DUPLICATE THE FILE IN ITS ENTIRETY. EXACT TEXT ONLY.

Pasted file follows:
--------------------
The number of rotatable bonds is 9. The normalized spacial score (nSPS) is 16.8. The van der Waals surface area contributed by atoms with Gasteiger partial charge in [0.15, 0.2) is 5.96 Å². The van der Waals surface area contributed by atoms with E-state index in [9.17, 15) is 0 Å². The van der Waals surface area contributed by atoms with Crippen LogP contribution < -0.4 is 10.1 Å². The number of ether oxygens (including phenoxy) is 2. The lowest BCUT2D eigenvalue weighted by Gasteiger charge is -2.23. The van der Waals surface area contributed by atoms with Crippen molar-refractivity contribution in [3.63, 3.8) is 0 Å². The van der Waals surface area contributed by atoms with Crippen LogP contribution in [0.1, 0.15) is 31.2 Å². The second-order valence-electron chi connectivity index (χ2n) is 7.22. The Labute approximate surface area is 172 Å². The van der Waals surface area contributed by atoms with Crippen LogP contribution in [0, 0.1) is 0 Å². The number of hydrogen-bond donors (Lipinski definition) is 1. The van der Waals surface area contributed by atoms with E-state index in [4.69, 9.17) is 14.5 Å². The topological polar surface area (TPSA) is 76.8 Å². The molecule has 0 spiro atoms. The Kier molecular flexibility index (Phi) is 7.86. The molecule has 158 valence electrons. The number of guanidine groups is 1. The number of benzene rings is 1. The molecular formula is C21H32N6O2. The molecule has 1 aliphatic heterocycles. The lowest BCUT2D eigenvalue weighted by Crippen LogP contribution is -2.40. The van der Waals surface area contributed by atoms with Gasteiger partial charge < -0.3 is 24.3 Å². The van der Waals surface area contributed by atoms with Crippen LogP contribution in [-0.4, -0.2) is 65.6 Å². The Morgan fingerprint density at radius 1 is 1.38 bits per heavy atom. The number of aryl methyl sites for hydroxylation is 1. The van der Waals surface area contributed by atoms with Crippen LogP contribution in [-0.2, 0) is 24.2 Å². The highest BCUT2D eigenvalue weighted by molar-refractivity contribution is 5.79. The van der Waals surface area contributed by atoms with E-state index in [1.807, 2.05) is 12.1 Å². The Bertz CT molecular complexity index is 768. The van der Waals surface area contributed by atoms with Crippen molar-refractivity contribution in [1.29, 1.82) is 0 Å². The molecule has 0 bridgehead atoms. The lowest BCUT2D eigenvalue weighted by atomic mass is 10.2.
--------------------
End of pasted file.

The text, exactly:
The number of rotatable bonds is 9. The normalized spacial score (nSPS) is 16.8. The van der Waals surface area contributed by atoms with Gasteiger partial charge in [0.15, 0.2) is 5.96 Å². The van der Waals surface area contributed by atoms with E-state index in [9.17, 15) is 0 Å². The van der Waals surface area contributed by atoms with Crippen LogP contribution < -0.4 is 10.1 Å². The number of ether oxygens (including phenoxy) is 2. The lowest BCUT2D eigenvalue weighted by Gasteiger charge is -2.23. The van der Waals surface area contributed by atoms with Crippen molar-refractivity contribution in [3.63, 3.8) is 0 Å². The van der Waals surface area contributed by atoms with Crippen LogP contribution in [0.1, 0.15) is 31.2 Å². The second-order valence-electron chi connectivity index (χ2n) is 7.22. The Labute approximate surface area is 172 Å². The van der Waals surface area contributed by atoms with Crippen LogP contribution in [0, 0.1) is 0 Å². The number of hydrogen-bond donors (Lipinski definition) is 1. The van der Waals surface area contributed by atoms with E-state index in [4.69, 9.17) is 14.5 Å². The topological polar surface area (TPSA) is 76.8 Å². The molecule has 0 spiro atoms. The Kier molecular flexibility index (Phi) is 7.86. The molecule has 158 valence electrons. The number of guanidine groups is 1. The number of benzene rings is 1. The molecular formula is C21H32N6O2. The molecule has 1 aliphatic heterocycles. The lowest BCUT2D eigenvalue weighted by Crippen LogP contribution is -2.40. The van der Waals surface area contributed by atoms with Gasteiger partial charge < -0.3 is 24.3 Å². The van der Waals surface area contributed by atoms with Crippen LogP contribution in [-0.4, -0.2) is 65.6 Å². The Morgan fingerprint density at radius 1 is 1.38 bits per heavy atom. The number of aryl methyl sites for hydroxylation is 1. The van der Waals surface area contributed by atoms with Crippen LogP contribution in [-0.2, 0) is 24.2 Å². The highest BCUT2D eigenvalue weighted by molar-refractivity contribution is 5.79. The van der Waals surface area contributed by atoms with E-state index in [1.807, 2.05) is 12.1 Å². The Bertz CT molecular complexity index is 768. The van der Waals surface area contributed by atoms with Crippen molar-refractivity contribution in [1.29, 1.82) is 0 Å². The molecule has 0 bridgehead atoms. The lowest BCUT2D eigenvalue weighted by atomic mass is 10.2.